How to tackle human-carnivore conflict in Meru

12 May 2023


Aided by supporters, Born Free has been trialling several conflict mitigation strategies to protect lions and people in Meru. Our Conservation team reports.


Unfortunately, carnivores across the world can frequently come into conflict with people but, Born Free is working hard to develop effective, humane solutions. Many African species are large and, due to their nature as hunters, can pose threats to people and their livestock. In Kenya, predation of cattle, goats and sheep by carnivores is a serious problem. As you can imagine, many people rely on livestock for their livelihood and loss of their herds can be devastating. Retaliatory attacks on carnivores by aggrieved pastoralists threatens the very survival of many threatened species in Kenya including lions, hyenas, leopards and cheetahs, to name a few. 

Lions and other big cats, such as leopards, are ambush predators; they rely on stealth and the element of surprise to bring down their prey. Artificial eyespots painted on the hindquarters of cattle deter ambush predators from attacking cattle when they are out grazing. Dr Neil Jordan, a conservation biologist at the University of New South Wales in Australia, came up with the idea several years ago while doing field work in Botswana. Trials of the method have taken place across several sites in Africa. Now, our Born Free Pride of Meru team has joined in!

The team painted a total of 136 cows within Kathangachini, Kanjoro and Mauthini areas around Meru National Park, which are hotspots for conflict. We are pleased to report that during the trial, none of the cows painted with artificial spots were predated by carnivores. We are cautiously optimistic that the eye-cow technique could be effective, but more data is needed to confirm our findings.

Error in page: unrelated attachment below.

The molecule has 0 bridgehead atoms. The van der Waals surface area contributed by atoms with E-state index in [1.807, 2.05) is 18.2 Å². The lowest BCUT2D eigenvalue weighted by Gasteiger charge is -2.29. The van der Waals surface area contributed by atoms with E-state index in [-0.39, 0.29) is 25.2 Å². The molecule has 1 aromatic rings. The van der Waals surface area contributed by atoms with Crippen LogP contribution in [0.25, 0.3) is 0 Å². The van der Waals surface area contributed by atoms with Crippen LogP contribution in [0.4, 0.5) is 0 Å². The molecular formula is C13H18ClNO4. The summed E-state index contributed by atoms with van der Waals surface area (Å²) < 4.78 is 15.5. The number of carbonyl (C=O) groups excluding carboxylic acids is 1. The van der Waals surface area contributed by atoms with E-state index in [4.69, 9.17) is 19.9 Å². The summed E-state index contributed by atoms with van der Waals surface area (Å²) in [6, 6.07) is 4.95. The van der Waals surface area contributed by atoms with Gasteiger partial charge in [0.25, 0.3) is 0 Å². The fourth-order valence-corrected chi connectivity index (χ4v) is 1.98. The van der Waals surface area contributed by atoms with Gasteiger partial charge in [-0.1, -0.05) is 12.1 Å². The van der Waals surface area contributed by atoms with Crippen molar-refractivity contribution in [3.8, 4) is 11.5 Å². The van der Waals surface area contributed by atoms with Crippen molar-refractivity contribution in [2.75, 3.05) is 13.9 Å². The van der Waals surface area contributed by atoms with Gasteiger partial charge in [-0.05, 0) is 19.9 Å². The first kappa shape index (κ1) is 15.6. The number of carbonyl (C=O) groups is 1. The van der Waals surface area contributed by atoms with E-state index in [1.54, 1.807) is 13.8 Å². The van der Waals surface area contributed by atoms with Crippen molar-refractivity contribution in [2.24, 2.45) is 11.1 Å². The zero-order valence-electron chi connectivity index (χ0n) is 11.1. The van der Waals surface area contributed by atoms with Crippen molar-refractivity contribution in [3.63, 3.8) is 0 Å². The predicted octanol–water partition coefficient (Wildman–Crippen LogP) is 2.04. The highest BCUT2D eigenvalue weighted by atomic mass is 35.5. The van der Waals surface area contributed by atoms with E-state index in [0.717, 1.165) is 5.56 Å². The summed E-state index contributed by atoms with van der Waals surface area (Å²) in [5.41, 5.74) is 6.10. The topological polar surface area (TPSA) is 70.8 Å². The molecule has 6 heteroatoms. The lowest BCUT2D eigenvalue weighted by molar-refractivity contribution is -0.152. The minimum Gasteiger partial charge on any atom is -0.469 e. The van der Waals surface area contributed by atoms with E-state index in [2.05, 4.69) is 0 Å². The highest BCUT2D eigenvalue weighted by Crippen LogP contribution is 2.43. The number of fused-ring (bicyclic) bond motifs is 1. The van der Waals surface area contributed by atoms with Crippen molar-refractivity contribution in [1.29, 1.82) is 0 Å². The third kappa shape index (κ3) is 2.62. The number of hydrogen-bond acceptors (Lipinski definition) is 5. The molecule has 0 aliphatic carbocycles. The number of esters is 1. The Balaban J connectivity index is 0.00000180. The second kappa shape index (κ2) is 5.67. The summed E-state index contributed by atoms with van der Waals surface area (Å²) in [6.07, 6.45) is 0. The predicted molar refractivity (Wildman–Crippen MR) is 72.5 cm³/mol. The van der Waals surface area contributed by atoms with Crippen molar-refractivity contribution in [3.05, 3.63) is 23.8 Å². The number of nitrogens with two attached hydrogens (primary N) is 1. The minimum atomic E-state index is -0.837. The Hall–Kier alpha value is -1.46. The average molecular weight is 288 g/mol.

The second initiative to combat livestock predation involves renewable solar-energy Predator Deterrent Lights (PDLs). Our team placed PDLs around bomas (livestock enclosures) to deter predator attacks at night. The PDLs flash bright light, which deters large carnivores from approaching bomas, as they become disorientated and their night vision is disrupted. Carnivores also tend to associate the light with people, who they tend to avoid.

A total of 192 PDLs were installed on 24 bomas (eight PDLs per boma) within the areas of Kaningo, Kathangachini, Twathanju, Mauthini and Ntoroni around Meru National Park. The results of our initial trial show that no predation events took place inside the boma with the PDLs . Josphat, a pastoralist living in a conflict hotspot close to Meru and who received eight PDLs from Born Free said, “Before we couldn’t sleep. We needed to stay up at night and protect our livestock. Now we can rest because our livestock are safe. Thank you Born Free.”

We are hopeful the PDLs may be an effective mitigation measure against livestock predation, so will be extending the trial to additional bomas in coming months to get more evidence for how well the method works.

Meanwhile, as you can imagine, the local community has responded positively to our trials and are keen to see more action from the Pride of Meru team! We shall report back soon and you can support our innovative, life-saving work to help people and carnivores to co-exist by supporting our End Wildlife Conflict appeal.